The Financial Supervisory Innovation Committee announced its final recommendation at the Government Complex Seoul on December 20. In this regard, the dominant view in the financial industry is that financial innovation and new financial policies will greatly regress.
The committee clearly expressed its negative view on the deregulation on the separation of banking and commerce, which is the largest issue among the internet-only banks, and the expansion of corporate financing of mega investment banks (IBs) on December 20. This is in line with the Moon Jae-in government’s financial policy that focuses on strengthening management and supervision over the financial industry as an assisted conception of the economy and the industry rather than promoting the financial industry.
Accordingly, there is growing concerns that the new financial policy, which had been aggressively pushed ahead by the former government, will significantly regress and financial authorities will strengthen its supervision and regulation on the institutional financial industry further.
The Financial Supervisory Innovation Committee said that the relaxation of regulations on the separation of banking and commerce is not the requisite for South Korea’s financial development at this point of time regarding to the approval of K bank and it should thoroughly consider the gains and the losses from the deregulation on the separation of banking and commerce. Moreover, it pointed out that K bank should not depend on the separation of banking and commerce but present its own development plans that make people understand. The committee expressed indirectly but it showed its stand against the policy that promotes internet banks.
As not only politicians but also the Financial Administration Innovation Committee have put a brake on the relaxation of regulations on the separation of banking and commerce, it is expected to be impossible to expand capital and business of internet-only banks and launch a third internet-only banks.
In regard to mega IBs, the committee also presented “guidelines” that the credit offering areas of IBs should be limited to IBs' characteristic function or startups and innovative companies. Accordingly, there are concerns that mega IB business, which is already hit by the government’s review on eligibility, will be adversely affected.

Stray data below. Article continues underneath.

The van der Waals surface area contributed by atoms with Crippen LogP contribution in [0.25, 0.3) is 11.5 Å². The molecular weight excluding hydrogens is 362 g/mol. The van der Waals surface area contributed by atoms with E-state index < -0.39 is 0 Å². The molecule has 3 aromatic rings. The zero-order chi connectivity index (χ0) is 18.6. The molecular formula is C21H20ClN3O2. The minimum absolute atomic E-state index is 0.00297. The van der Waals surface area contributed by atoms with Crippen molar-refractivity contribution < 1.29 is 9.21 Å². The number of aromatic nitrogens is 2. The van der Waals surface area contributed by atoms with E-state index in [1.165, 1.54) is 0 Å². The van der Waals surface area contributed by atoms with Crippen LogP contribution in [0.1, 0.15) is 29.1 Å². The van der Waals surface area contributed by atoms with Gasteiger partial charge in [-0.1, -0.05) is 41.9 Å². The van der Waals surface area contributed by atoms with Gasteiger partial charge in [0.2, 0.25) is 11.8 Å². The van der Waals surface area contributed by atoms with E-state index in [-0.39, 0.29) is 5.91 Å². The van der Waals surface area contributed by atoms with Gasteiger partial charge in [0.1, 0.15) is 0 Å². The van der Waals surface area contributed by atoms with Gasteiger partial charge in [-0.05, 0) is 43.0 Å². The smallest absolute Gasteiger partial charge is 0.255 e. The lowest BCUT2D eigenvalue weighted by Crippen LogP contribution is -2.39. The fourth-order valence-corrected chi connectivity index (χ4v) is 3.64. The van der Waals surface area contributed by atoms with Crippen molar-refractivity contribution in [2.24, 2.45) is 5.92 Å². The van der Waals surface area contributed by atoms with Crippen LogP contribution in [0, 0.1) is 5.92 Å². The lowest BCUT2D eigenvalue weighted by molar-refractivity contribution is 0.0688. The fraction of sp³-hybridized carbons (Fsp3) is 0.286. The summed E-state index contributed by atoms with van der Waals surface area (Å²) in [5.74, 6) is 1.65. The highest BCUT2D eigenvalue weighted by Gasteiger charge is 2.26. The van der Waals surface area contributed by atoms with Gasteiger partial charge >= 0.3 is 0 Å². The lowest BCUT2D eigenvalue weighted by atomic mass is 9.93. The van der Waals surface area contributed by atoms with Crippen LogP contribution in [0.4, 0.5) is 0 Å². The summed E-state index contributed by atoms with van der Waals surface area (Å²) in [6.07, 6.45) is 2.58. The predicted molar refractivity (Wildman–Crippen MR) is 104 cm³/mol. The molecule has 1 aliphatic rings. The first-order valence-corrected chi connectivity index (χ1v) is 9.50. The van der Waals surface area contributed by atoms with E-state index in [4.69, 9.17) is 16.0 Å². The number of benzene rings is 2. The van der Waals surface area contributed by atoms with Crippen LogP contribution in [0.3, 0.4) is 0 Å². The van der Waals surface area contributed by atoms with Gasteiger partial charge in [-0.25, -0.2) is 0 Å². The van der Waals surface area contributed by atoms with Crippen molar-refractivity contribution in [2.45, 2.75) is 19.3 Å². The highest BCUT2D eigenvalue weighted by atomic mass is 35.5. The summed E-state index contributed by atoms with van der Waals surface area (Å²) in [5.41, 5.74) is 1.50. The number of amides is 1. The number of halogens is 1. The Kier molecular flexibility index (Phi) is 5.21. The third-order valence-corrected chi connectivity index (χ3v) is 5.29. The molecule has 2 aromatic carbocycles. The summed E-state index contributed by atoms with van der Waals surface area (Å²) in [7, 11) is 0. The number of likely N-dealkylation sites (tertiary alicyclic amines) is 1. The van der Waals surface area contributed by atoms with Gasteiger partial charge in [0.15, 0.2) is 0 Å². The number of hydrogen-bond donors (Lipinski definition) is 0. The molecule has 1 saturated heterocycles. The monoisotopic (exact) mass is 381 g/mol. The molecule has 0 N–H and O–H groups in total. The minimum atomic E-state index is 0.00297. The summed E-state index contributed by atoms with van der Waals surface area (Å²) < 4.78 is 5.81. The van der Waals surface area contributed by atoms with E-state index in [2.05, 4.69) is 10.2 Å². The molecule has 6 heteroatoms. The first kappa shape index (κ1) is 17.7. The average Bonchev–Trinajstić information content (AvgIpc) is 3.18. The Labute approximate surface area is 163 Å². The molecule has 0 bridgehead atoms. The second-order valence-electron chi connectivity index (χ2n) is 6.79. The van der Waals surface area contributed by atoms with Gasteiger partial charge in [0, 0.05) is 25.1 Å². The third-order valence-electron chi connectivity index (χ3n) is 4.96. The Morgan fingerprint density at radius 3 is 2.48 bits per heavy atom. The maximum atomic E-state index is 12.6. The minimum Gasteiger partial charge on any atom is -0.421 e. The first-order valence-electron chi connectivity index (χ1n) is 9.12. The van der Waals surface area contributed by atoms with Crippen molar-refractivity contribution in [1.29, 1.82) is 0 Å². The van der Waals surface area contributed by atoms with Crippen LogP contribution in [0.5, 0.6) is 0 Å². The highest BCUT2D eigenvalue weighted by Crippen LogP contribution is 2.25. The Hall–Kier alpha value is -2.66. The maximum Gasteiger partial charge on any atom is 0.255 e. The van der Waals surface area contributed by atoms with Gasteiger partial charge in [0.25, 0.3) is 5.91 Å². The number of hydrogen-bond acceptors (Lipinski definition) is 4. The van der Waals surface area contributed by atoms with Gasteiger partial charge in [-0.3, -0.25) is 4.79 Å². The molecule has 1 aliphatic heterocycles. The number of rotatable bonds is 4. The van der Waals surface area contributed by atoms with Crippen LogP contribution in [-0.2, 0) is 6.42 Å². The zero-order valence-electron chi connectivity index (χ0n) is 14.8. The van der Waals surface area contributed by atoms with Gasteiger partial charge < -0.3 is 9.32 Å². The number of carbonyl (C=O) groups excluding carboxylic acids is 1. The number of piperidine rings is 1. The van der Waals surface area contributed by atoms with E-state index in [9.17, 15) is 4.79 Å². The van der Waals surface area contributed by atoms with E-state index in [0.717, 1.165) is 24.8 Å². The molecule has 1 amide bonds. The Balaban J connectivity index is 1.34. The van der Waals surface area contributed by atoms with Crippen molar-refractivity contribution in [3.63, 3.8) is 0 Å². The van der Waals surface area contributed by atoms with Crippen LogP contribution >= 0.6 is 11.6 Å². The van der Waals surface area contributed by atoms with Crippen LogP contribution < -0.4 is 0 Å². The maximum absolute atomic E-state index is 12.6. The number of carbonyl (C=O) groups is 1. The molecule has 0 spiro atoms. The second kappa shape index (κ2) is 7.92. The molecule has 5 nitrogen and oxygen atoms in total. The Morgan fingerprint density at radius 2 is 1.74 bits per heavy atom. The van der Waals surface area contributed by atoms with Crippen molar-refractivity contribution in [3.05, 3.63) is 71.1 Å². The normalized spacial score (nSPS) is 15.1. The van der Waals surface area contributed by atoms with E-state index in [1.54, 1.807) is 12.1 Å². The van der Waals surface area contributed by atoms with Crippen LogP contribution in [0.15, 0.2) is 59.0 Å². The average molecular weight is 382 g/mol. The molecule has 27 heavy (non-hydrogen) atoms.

Previously, five domestic large securities companies, including Mirae Asset Daewoo, NH Investment & Securities, Korea Investment & Securities, KB Securities and Samsung Securities, were selected as mega IBs but Korea Investment & Securities is the only brokerage allowed to issue promissory notes, which is the main business.
An official from a securities firm said, “The Financial supervisory Innovation Committee’s recommendations do not allow additional business loans for mega-sized IBs. I think that the opinion of commercial banks, which have been against the launch of mega IBs, was reflected in at 99 percent.”
In particular, the committee’s recommendation regarding the improvement of mega-sized IB regulations that the credit offering areas of IBs should be limited startups and innovative companies is considered “guidelines” of the revision of Capital Market Act passed by the National Policy Committee of the National Assembly on the 1st. The revised bill limits business loans to small and mid-size companies, rather than increasing the business credit offering of total financial companies and mega IBs with equity capital of more than 3 trillion won (US$2.77 billion) from 100 percent to 200 percent.
As the Financial supervisory Innovation Committee took a negative stance against mega-sized IBs amid the government’s delayed approval, there are concerns that it will result in a loss of the momentum of mega IBs. The IB industry says that mega IBs are designed to support the innovative growth of enterprises by strengthening the business funding function of securities companies, requesting the early approval of promissory note issuance.
An official from the IB industry said, “It wouldn’t be a surprise to see shareholders take legal action when IBs fail to receive approval even after increasing their equity capital by 4 trillion won (US$3.71 billion).” Hwang Sae-woon, a researcher at the Korea Capital Market Institute, said, “There was a consensus on the directivity in the market when the mega IB policies were announced and there is no problem with the directivity itself. It is important to implement a policy with consistency even there are differing opinions related to the policy.”